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October 2006
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December 2006

Casino Royale: Homebrew Edition

Bollocks! Bollocks! Bollocks! Bollocks! Bollocks! Again!The story so far. Late one night last month, I was thinking about the music from Casino Royale. Not the good Casino Royale that's in cinemas right now, of course, but the terrible Casino Royale that was made by six different directors back in 1967. (Recently, during an excellent Sunday lunch at Seapea's, it turned out that most of the people round the table had attempted to watch the 1967 version when it had been shown on ITV that weekend, and all of them had given up on it after 15 minutes or so. But I digress.) It's generally agreed that one of the few good things about that film is Burt Bacharach's fabulously jaunty score, featuring Herb Alpert and his golden trumpet. And I got to wondering: what would happen if you put the 1967 film's music against the 2006 film's trailer?

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Faust. Note that this is the only publicity still I could find, and it bears no resemblance to anything I saw on the night.I know it's appallingly bad form to quote yourself, but I'm quite pleased with this one, so indulge me here. Half a dozen of us were eating in the River Spice restaurant before heading off to see Faust, and we were working out what we knew about the production beforehand. We knew it was a collaboration between the National Theatre and Punchdrunk Productions, the latter being a company specialising in site-specific theatre. We knew we'd been asked to go to a mysterious address in London's less-than-glittering East End for the show. We also knew that we'd be expected to walk around the location, and were free to explore it at our leisure. And we were struggling to decide how the hell that would work, until it hit me: "it's going to be an art installation with a plot, isn't it?"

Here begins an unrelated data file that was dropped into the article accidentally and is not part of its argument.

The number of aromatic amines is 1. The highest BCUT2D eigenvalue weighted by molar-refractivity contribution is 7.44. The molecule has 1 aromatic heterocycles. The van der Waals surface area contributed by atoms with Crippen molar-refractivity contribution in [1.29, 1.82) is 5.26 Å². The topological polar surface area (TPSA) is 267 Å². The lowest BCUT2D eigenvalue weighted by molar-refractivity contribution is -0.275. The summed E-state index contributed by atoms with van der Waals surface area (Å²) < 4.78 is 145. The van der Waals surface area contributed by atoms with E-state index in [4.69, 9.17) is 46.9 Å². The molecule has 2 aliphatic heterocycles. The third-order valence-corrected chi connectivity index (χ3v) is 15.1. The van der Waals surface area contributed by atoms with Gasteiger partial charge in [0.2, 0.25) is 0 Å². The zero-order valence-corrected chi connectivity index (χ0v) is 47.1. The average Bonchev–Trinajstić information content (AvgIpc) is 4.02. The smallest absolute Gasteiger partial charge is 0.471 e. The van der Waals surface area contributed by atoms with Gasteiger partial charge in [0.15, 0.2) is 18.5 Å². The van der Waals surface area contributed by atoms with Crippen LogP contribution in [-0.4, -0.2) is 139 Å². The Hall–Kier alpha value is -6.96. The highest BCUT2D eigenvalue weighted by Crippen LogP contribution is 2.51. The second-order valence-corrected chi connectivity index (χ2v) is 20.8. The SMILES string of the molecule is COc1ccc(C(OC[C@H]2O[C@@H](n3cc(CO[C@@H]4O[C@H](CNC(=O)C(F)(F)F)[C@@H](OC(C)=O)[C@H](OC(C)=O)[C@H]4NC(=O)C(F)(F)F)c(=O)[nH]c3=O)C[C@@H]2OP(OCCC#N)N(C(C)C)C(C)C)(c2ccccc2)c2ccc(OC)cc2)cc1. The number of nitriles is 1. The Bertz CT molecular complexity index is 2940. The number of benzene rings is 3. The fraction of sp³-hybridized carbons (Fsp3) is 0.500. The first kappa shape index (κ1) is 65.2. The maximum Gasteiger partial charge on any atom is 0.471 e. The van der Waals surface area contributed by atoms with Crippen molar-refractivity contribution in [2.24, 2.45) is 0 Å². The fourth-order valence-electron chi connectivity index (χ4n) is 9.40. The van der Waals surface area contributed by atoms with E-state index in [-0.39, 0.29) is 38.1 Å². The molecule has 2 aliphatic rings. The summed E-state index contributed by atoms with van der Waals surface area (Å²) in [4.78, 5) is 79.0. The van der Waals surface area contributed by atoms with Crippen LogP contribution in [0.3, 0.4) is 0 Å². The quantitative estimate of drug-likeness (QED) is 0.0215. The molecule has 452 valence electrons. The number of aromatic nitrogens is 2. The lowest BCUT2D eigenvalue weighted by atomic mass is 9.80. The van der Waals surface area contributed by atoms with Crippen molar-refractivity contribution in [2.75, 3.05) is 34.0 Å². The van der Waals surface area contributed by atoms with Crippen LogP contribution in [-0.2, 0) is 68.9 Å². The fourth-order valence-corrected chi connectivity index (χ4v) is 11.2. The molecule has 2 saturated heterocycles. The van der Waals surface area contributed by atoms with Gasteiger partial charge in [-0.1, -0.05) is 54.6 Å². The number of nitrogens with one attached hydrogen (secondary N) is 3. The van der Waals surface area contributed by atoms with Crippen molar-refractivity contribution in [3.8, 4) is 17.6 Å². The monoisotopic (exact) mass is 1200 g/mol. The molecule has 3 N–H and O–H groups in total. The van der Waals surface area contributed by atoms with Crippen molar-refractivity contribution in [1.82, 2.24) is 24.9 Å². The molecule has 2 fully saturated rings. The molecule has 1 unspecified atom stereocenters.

And that's pretty much what Punchdrunk's Faust is. Except for, perhaps, the plot.

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REPOST: Wild Japan

Originally posted on The Unpleasant Lair Of Spank The Monkey 15/03/2005. A follow-up season, Wild Japan: Outlaw Masters of Japanese Film, opens at the National Film Theatre in London on November 3rd 2006, and tours the UK afterwards.

As Japanese genre cinema picks up a new lease of life on the video racks of our nation, here's a useful touring festival of cult classics from the sixties and seventies. It visited various arthouses in the UK and Ireland between February and April 2005: this is what I thought of the films I saw when it hit London.

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Simian Substitute Site for November 2006: Cheeta, The World's Oldest Chimpanzee

Cheeta (well, some of his paintings, anyway) Yeah, I know, it's late, sue me you buggers. As you've probably noticed, I'm currently trying to balance the demands of a day job with the challenge of keeping the London Film Festival diary up to date: and the day job's going to have to take precedence sometimes. Getting this entry, or any other entry, up on the web for November 1st was always going to be difficult. Aside from that, it required some tricksy time management to come up with a way of watching two films in one day, and still spend roughly five hours in total travelling to and from a work assignment. Watch out for the LFF diary for November 1st to see how I pulled that off.

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